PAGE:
Fungal infections such as rust and leaf spots may arise if the plants are crowded and if airflow around them isn't good. Fungicides can usually treat the problem, but you can also simply cut the plants down to the ground and allow them to grow back fungus-free. Make sure to keep neighboring plants cut back so that the cardinal flowers have room to breathe. Common Problems With Cardinal Flower Like many native wildflower species, cardinal flowers are pretty fuss-free plants. The common complaints are fairly easy to address: Yellowing Leaves If you find that the leaves of cardinal flowers are turning yellow, it might indicate nutrient-deficient soil. A rich compost applied around the base of the plants can help. Toppling Flower Stalks When cardinal flower grows in shady conditions, the stalks may become overly leggy as they reach for the sun. In some cases, you may need to use stakes or hoops to support the flower stalks against the wind. Clumps Become Sparse Cardinal flower is a fairly short-lived plant that dies back after flowering, though a colony will continue to sustain itself by the offshoots that are created. But an older clump may spread out and become sparse. The solution is to dig up the plant, divide the crown, and replant the pieces with closer spacing.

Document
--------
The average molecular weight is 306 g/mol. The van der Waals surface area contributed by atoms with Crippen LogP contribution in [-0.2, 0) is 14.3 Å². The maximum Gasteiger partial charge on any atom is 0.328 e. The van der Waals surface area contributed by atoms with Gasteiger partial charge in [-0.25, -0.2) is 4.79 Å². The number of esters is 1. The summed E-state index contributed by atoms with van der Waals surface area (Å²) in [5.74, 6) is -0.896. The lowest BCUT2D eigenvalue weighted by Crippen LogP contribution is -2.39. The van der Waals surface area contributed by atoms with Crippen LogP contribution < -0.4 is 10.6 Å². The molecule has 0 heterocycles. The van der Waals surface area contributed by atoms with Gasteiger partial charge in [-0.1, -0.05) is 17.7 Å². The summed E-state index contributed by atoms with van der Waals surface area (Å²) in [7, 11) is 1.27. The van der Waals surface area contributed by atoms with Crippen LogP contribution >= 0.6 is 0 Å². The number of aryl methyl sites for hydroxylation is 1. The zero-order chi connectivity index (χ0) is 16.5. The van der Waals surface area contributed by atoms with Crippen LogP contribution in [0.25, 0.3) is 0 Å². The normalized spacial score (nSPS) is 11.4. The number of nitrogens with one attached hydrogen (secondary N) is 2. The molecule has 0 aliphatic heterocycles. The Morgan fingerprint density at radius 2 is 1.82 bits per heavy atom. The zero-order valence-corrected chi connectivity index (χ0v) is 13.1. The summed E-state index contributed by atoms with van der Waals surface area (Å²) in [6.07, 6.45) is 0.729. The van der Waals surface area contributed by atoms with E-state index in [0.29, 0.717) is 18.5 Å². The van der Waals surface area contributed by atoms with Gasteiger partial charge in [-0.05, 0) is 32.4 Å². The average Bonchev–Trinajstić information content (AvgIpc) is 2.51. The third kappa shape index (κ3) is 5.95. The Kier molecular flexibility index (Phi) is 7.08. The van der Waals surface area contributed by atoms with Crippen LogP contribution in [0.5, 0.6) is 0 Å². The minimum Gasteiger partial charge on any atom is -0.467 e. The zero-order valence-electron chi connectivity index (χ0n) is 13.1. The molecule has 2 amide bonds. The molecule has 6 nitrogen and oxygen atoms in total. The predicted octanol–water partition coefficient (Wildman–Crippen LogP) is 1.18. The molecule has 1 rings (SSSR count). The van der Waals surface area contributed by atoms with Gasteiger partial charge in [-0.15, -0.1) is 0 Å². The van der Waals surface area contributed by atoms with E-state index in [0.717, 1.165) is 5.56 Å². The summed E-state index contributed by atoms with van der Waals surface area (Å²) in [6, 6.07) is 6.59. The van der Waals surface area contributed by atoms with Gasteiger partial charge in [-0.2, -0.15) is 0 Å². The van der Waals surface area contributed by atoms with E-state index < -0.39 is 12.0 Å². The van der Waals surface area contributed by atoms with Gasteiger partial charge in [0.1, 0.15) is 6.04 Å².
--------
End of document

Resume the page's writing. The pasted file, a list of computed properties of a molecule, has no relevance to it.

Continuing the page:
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Miss Chen
02月06日
Miss Chen